Falling eurozone business activity raises doubts over ECB’s next move
Falling eurozone business activity raises doubts over ECB’s next move

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Euro zone businesses were hit by a sharp drop in output and new orders, a closely watched survey showed, raising doubts about whether the European Central Bank will raise interest rates next month.

The Eurozone HCOB Composite Purchasing Managers’ Index (a measure of corporate activity in the 20-country bloc) fell to a 33-month low of 47 after a sudden contraction in services sector activity in August and a sustained decline in manufacturing.

The index fell from 48.6 in the previous month, slipping further below the 50 contraction-expansion mark and fueling fears of an economic slowdown in the second half of the year.

The preliminary reading was well below the modest drop to 48.5 that economists polled by Reuters had forecast.

PMI line chart shows euro zone business downturn deepening

Investors’ bets on a grim economic outlook make it less likely that the European Central Bank will raise interest rates again at its meeting next month. The euro fell 0.3% to $1.108, while Germany’s rate-sensitive two-year bond yield fell 6.8 basis points to 3%.

The survey also found that businesses reported a reversal in the recent downward trend in inflationary pressures. Average prices charged by companies for goods and services accelerated for the first time in seven months, pushing prices back above their long-term average.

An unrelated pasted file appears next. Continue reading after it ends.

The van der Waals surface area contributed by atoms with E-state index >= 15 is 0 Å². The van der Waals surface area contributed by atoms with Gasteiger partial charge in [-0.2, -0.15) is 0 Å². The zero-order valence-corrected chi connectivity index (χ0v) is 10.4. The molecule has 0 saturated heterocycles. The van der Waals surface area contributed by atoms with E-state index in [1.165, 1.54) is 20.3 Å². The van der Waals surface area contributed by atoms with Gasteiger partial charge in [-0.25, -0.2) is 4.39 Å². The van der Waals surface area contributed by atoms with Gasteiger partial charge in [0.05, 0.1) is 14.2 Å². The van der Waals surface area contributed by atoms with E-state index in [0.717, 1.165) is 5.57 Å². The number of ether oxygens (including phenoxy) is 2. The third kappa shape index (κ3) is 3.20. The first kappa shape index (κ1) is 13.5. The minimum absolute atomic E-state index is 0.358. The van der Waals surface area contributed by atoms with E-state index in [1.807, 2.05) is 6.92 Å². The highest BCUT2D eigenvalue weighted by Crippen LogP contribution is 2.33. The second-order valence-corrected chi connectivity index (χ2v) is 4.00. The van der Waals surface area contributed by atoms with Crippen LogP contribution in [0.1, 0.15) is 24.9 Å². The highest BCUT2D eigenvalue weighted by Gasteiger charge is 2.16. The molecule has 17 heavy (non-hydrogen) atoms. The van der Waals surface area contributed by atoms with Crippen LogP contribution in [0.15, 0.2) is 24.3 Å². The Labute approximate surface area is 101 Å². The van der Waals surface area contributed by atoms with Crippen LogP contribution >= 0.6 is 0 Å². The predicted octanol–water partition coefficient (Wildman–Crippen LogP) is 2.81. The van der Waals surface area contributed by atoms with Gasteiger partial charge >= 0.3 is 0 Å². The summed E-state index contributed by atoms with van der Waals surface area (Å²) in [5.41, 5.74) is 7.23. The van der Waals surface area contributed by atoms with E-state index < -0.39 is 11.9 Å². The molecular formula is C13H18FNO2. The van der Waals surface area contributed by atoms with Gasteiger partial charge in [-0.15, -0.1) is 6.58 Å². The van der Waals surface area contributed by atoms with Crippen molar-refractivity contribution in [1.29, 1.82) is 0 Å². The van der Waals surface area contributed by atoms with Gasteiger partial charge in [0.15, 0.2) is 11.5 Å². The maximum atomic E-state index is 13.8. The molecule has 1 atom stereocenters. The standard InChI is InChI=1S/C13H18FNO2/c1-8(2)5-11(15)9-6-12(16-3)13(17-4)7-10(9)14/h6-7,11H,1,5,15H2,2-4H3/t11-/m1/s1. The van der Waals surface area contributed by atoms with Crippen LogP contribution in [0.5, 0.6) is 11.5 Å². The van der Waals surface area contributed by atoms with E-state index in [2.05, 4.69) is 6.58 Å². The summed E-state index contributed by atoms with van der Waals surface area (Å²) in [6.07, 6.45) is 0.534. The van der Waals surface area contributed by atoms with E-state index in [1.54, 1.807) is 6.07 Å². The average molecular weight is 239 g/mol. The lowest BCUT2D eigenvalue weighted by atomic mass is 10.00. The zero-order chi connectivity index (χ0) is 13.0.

Input costs continued to fall for manufacturers, but the survey found that costs for service firms “increased slightly” due to higher wages and fuel prices.

“The continued sharp decline in PMI data will test the ECB’s growth optimism,” said Mark Wall, chief European economist at Deutsche Bank. “We expect the ECB to pause in September, but it is unclear whether inflation is what the ECB wants. The pause should not be misinterpreted as a peak.”

Euro zone PMI readings fell to their lowest level since November 2020, reflecting a sharp decline in the services sector, where activity contracted for the first time since December. This has exacerbated the ongoing (though less severe) contraction in manufacturing.

Cyrus de la Rubia, chief economist at Commerzbank, said: “Unfortunately, the services sector in the euro area is showing signs of decline, matching the poor performance of manufacturing. ”

Overall new business inflows fell for the third straight month (excluding the pandemic), at the fastest pace since 2012, prompting continued layoffs at manufacturers and a slowdown in hiring in the larger services sector.

German business activity suffered its worst slump in more than three years, with the country’s PMI reading falling to its lowest in 38 months after a drop in new orders, lower business output and shrinking inventories took their toll in August.

France’s PMI score remained deep in contraction territory at 46.6 as activity in the country’s services sector fell to a 30-month low and manufacturers continued to report sharp declines, albeit at a slightly lower rate than in July.

Andrew Kenningham, an economist at consultancy Capital Economics, said the decline in services sector activity suggested that “the rebound in tourism and hospitality is fading away”. He added: “There are good reasons to expect the eurozone economy to slip into recession in the second half of the year, with Germany likely to be the worst performer”.

UK economic activity also fell more than expected in August, according to the S&P Global/Cips Flash UK Composite Output Index, which fell below the neutral 50 threshold for the first time since January to 47.9 in August from 50.8 in July.


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